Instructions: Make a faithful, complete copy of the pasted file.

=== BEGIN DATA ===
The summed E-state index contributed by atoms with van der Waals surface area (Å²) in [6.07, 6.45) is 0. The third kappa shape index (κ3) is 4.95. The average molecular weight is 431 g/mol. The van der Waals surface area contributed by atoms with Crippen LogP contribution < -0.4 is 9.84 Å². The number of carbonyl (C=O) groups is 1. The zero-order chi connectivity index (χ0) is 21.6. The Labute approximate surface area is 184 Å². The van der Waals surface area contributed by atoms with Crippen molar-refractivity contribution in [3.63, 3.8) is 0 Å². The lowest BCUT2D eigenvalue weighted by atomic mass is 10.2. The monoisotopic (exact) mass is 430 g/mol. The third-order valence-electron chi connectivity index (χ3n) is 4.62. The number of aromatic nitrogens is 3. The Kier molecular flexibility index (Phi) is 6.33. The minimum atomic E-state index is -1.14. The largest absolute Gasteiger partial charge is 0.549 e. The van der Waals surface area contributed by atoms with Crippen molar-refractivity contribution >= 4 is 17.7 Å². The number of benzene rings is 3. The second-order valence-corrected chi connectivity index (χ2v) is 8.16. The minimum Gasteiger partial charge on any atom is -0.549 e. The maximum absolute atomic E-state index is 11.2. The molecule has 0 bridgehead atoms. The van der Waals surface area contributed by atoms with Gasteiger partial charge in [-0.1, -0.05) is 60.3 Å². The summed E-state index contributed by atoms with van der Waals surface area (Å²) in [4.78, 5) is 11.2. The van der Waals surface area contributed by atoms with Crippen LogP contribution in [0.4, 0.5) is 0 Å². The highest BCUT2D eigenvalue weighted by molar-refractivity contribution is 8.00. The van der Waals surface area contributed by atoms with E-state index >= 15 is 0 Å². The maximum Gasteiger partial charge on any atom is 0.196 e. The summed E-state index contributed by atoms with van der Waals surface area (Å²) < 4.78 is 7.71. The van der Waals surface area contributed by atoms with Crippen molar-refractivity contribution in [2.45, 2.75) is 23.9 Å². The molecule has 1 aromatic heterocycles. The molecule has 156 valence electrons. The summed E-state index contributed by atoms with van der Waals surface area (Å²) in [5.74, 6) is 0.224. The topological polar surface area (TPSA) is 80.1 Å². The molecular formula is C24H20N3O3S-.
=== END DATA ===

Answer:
The summed E-state index contributed by atoms with van der Waals surface area (Å²) in [6.07, 6.45) is 0. The third kappa shape index (κ3) is 4.95. The average molecular weight is 431 g/mol. The van der Waals surface area contributed by atoms with Crippen LogP contribution < -0.4 is 9.84 Å². The number of carbonyl (C=O) groups is 1. The zero-order chi connectivity index (χ0) is 21.6. The Labute approximate surface area is 184 Å². The van der Waals surface area contributed by atoms with Crippen molar-refractivity contribution in [3.63, 3.8) is 0 Å². The lowest BCUT2D eigenvalue weighted by atomic mass is 10.2. The monoisotopic (exact) mass is 430 g/mol. The third-order valence-electron chi connectivity index (χ3n) is 4.62. The number of aromatic nitrogens is 3. The Kier molecular flexibility index (Phi) is 6.33. The minimum atomic E-state index is -1.14. The largest absolute Gasteiger partial charge is 0.549 e. The van der Waals surface area contributed by atoms with Crippen molar-refractivity contribution >= 4 is 17.7 Å². The number of benzene rings is 3. The second-order valence-corrected chi connectivity index (χ2v) is 8.16. The minimum Gasteiger partial charge on any atom is -0.549 e. The maximum absolute atomic E-state index is 11.2. The molecule has 0 bridgehead atoms. The van der Waals surface area contributed by atoms with Gasteiger partial charge in [-0.1, -0.05) is 60.3 Å². The summed E-state index contributed by atoms with van der Waals surface area (Å²) in [4.78, 5) is 11.2. The van der Waals surface area contributed by atoms with Crippen LogP contribution in [0.4, 0.5) is 0 Å². The highest BCUT2D eigenvalue weighted by molar-refractivity contribution is 8.00. The van der Waals surface area contributed by atoms with E-state index >= 15 is 0 Å². The maximum Gasteiger partial charge on any atom is 0.196 e. The summed E-state index contributed by atoms with van der Waals surface area (Å²) < 4.78 is 7.71. The van der Waals surface area contributed by atoms with Crippen molar-refractivity contribution in [2.45, 2.75) is 23.9 Å². The molecule has 1 aromatic heterocycles. The molecule has 156 valence electrons. The summed E-state index contributed by atoms with van der Waals surface area (Å²) in [5.74, 6) is 0.224. The topological polar surface area (TPSA) is 80.1 Å². The molecular formula is C24H20N3O3S-.